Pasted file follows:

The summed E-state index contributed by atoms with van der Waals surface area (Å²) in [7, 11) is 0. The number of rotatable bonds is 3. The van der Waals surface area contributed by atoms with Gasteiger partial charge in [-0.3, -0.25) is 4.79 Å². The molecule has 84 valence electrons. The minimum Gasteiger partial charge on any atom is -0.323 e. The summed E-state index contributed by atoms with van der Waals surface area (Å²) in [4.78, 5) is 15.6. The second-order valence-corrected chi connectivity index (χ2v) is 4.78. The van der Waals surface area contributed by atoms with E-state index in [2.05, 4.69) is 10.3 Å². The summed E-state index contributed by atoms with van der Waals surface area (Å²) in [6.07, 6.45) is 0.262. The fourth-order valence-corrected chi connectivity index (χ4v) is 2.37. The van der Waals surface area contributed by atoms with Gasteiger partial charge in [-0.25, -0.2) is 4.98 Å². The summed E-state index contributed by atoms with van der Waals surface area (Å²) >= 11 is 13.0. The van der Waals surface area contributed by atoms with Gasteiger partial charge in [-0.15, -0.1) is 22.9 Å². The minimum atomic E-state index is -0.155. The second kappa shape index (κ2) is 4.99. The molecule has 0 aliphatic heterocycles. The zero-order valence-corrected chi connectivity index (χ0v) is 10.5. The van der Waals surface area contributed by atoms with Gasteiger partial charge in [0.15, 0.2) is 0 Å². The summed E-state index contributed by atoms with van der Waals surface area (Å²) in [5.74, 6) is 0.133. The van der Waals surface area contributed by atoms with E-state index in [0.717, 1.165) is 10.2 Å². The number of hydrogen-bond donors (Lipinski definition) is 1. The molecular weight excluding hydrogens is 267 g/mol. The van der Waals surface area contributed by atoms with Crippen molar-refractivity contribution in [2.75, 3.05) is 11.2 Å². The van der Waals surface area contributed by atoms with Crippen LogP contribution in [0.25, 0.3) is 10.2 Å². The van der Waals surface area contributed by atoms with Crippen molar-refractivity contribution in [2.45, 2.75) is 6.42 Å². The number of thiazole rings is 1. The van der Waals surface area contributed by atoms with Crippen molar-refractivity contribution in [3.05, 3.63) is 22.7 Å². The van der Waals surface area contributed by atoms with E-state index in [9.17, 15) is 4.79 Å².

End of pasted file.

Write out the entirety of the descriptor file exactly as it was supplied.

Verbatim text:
The summed E-state index contributed by atoms with van der Waals surface area (Å²) in [7, 11) is 0. The number of rotatable bonds is 3. The van der Waals surface area contributed by atoms with Gasteiger partial charge in [-0.3, -0.25) is 4.79 Å². The molecule has 84 valence electrons. The minimum Gasteiger partial charge on any atom is -0.323 e. The summed E-state index contributed by atoms with van der Waals surface area (Å²) in [4.78, 5) is 15.6. The second-order valence-corrected chi connectivity index (χ2v) is 4.78. The van der Waals surface area contributed by atoms with E-state index in [2.05, 4.69) is 10.3 Å². The summed E-state index contributed by atoms with van der Waals surface area (Å²) in [6.07, 6.45) is 0.262. The fourth-order valence-corrected chi connectivity index (χ4v) is 2.37. The van der Waals surface area contributed by atoms with Gasteiger partial charge in [-0.25, -0.2) is 4.98 Å². The summed E-state index contributed by atoms with van der Waals surface area (Å²) >= 11 is 13.0. The van der Waals surface area contributed by atoms with Gasteiger partial charge in [-0.15, -0.1) is 22.9 Å². The minimum atomic E-state index is -0.155. The second kappa shape index (κ2) is 4.99. The molecule has 0 aliphatic heterocycles. The zero-order valence-corrected chi connectivity index (χ0v) is 10.5. The van der Waals surface area contributed by atoms with Gasteiger partial charge in [0.15, 0.2) is 0 Å². The summed E-state index contributed by atoms with van der Waals surface area (Å²) in [5.74, 6) is 0.133. The van der Waals surface area contributed by atoms with E-state index in [0.717, 1.165) is 10.2 Å². The number of hydrogen-bond donors (Lipinski definition) is 1. The molecular weight excluding hydrogens is 267 g/mol. The van der Waals surface area contributed by atoms with Crippen molar-refractivity contribution in [2.75, 3.05) is 11.2 Å². The van der Waals surface area contributed by atoms with Crippen LogP contribution in [0.25, 0.3) is 10.2 Å². The van der Waals surface area contributed by atoms with Crippen molar-refractivity contribution in [2.45, 2.75) is 6.42 Å². The number of thiazole rings is 1. The van der Waals surface area contributed by atoms with Crippen molar-refractivity contribution in [3.05, 3.63) is 22.7 Å². The van der Waals surface area contributed by atoms with E-state index in [9.17, 15) is 4.79 Å².